Sister Margaret Lancaster has always been drawn to nursing the sick and the dying.
She's credited with establishing Mary Potter Hospice and says she's felt humbled to have that acknowledged with a Queen's Service Medal for services to the community.
Sister Margaret's always wanted dying patients to have quality of life while they can, with adequate pain management, spiritual management and emotional support, with their families.
She says that's why palliative care is so important, not to "drug you out" but to balance medication so that a patient is still able to manage life.
"To me a good death is someone who has the support to see reality, but can do the things they want to do before they die and say the things they want to say, and to be treated with care and dignity and love."
She says it's important to be at home, among family and the community, if it's possible.
"If the family or friends are part of the treatment, the care and the decision making, then they know they’ve utterly done their best to enable that person to carry on with their journey and let them go. Then their bereavement will be a lot gentler, in knowing the person died well."
"People used to say to me 'how can you cope with death all around you?'"
She says it helps to reflect on a death and what was done well, what were the challenges and be able to learn from that.
"I've seen many people who've had a lot of pain and have been able to befriend what is a natural process. It's important to make the most of any moment because none of us know when that exact time is going to happen."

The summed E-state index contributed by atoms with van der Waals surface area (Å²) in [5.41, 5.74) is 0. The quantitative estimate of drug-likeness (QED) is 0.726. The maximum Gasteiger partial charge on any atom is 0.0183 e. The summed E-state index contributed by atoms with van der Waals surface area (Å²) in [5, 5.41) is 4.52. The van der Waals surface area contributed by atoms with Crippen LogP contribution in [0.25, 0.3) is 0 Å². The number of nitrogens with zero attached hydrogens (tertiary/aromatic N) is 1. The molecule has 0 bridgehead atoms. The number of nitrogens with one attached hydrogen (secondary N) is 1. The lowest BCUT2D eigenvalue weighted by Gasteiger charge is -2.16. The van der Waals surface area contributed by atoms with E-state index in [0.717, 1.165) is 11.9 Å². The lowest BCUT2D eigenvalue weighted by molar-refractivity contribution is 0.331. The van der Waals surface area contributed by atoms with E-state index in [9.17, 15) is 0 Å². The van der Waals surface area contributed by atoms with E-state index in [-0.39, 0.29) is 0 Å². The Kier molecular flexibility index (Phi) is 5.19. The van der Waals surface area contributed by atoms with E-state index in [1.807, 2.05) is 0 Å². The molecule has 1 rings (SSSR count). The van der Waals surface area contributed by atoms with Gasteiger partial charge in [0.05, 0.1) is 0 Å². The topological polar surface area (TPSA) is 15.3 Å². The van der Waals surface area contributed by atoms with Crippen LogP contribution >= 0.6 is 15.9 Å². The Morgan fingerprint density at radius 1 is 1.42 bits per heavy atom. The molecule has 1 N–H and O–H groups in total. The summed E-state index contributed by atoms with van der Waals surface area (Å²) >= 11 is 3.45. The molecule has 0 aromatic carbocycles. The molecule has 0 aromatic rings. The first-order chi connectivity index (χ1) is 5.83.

She's seen people she describes as having "one foot over" and says they’ve got a different manner about them: "They've got a joy about them but the body hasn't actually stopped, then they gently go over".
She says how peaceful that is depends on what you've left undone in your life, in terms of fear and resentment and "what comes back to bite you".
She'd like society to talk about death more.
"It's not a bad thing, but people look on it as if it's not going to happen to them."
But where exactly we go after death Sister Margaret isn't sure.
"I don't know what's happening after life, I don't know if there's a heaven, but I believe there's something."
She says we get pushed into this life and we get pushed out.
"Life is a journey and we mature in wisdom and knowledge and beauty, if we want to take the time to look at all those things. Perhaps there's a God, perhaps we're a part of the stars and the sea and perhaps there's something and we're automatically a part of it. Or, there's nothing after life but if we've got good philosophy we will die a good person."
As part of the international congregation, the Little Company of Mary (LCM), Sister Margaret nursed the elderly and terminally ill at the then Calvary Hospital in Wellington, now Wakefield.
But in the 1970s there were no specialised units to look after pain and suffering. Patients at Calvary needed insurance or were required to pay for care. Sister Margaret wanted to look after the prime minister or "Joe Blow" equally.
She proposed that the Mary Potter Ward offer specialist care, with free beds for the terminally ill. She wrote to the LCM Provincial Council and got permission. Then, she says, "the miracles started happening".
But it was a struggle and she laughs at herself because she didn't write a strategy plan, with who they would employ or how they would raise the money.
"I just sat with a vision and I had permission to change. What I was going to change, or how I was going to change, I didn't know."
Sister Margaret credits many others with getting New Zealand's first hospice up and running.
Mary Potter Hospice was officially opened at Calvary Hospital in 1979, but has since moved to Newtown's Mein Street.
She says people need to be aware of the normality of death and that there is pain management and community support available.